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News Release

January 23, 2014

Ohio University, Heritage College launch Early Assurance Program 

New initiative aim to address shortage of primary care physicians practicing in Ohio

ATHENS, Ohio (Jan. 23, 2014) -- Building on its nearly 40-year history of educating physicians committed to practicing in the state, the Ohio University Heritage College of Osteopathic Medicine (HCOM) has launched a new program that allows outstanding high school seniors to apply for medical school admission prior to starting their undergraduate coursework.

Designed to attract students from throughout Ohio who have demonstrated academic potential, the Ohio University Heritage College of Osteopathic Medicine Early Assurance Program (EAP) is a partnership between the Heritage College and Ohio University. The program, which begins with students enrolling at OHIO for the fall of 2014, is the college’s latest initiative aimed at increasing the number of future primary care physicians practicing in Ohio.

Healthcare experts predict a national shortage of more than 45,000 primary care physicians within the next decade. The U.S. Department of Health and Human Services has identified more than 63 percent of Ohio’s 88 counties – including many underserved rural and inner-city communities – as Health Professional Shortage Areas.

“Since its founding in 1975, the Ohio University Heritage College of Osteopathic Medicine has been committed to excellence in patient care and to addressing the current and future healthcare needs of our state and our nation,” said Kenneth Johnson, D.O., executive dean of HCOM. “Approximately 50 percent of our alumni practice primary care and nearly 60 percent have chosen to practice in Ohio, making us uniquely positioned to help address the projected shortage in primary care physicians. With the addition of the Early Assurance Program, we look to broaden our reach throughout Ohio and, in particular, into the state’s underserved Appalachian and urban communities.”

The state’s only osteopathic medical school, HCOM leads all Ohio medical schools with the highest percentage of graduates practicing in primary care and remaining in the state to practice. In March 2013, U.S. News & World Report ranked the college 11th in the nation for producing primary care physicians.

“It’s a particularly exciting time to be a part of the Ohio University Heritage College of Osteopathic Medicine,” said President Roderick J. McDavis. “Our medical school has always been dedicated to addressing the state’s most pressing healthcare needs by recruiting students from Ohio and creating opportunities to practice in Ohio. These Early Assurance Programs are yet another step in creating opportunities for some of Ohio’s finest aspiring physicians while providing an essential service to the state of Ohio.”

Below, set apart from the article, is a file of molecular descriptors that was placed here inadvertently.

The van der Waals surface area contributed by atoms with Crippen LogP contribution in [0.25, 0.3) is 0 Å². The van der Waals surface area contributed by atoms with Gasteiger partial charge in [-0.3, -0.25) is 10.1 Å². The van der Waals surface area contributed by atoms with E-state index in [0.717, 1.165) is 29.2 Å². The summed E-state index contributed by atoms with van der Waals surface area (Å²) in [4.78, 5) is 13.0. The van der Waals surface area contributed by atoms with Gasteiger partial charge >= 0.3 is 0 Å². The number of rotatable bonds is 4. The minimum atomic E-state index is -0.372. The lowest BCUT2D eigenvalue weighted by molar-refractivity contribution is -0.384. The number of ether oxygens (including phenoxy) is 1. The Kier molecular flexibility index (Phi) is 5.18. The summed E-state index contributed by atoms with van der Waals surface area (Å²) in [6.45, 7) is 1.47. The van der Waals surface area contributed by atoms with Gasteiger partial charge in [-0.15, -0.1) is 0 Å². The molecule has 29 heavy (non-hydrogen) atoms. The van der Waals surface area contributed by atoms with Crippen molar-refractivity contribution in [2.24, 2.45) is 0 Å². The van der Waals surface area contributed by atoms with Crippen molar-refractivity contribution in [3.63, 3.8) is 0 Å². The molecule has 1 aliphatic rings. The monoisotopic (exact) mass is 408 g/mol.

Under the EAP, highly talented high school seniors interested in applying for undergraduate admission to Ohio University and wanting to continue their post-undergraduate education at HCOM may apply for early admission to the medical school. EAP candidates must be Ohio residents; have been admitted to the University by Dec. 1 or applied to OHIO’s Honors Tutorial College by Dec. 1; have an ACT composite score of at least 28 or an SAT combined math and critical reading score of 1250 to 1280; carry a minimum accumulative high school GPA of 3.5; and have completed four years of math, science (including chemistry, biology and physics), and English by the time of high school graduation.

A maximum of 12 students will be accepted into the program each year. Qualified students who have applied for the program that begins in the fall of 2014 will be invited to an on-campus interview in February and will be notified of their acceptance into the program by March 31.

Students admitted to the Heritage College through the EAP will have the MCAT medical school admission requirement waived and will have access to additional resources throughout their undergraduate years. EAP students will engage in clinical observations with physicians to gain further insight and experience into a career in primary care medicine and will be connected to current HCOM  students. They will also be invited to college programming and activities designed to provide a firsthand look into the medical school experience and to adapt to the HCOM culture and community.

Some students accepted into the EAP will have the option of earning their undergraduate degree from Ohio University and their doctor of osteopathic medicine degree from the college in as few as seven years.

For more information on the EAP, visit

Contact:  Linda Knopp, associate director of communication, at 740-593-2199 or


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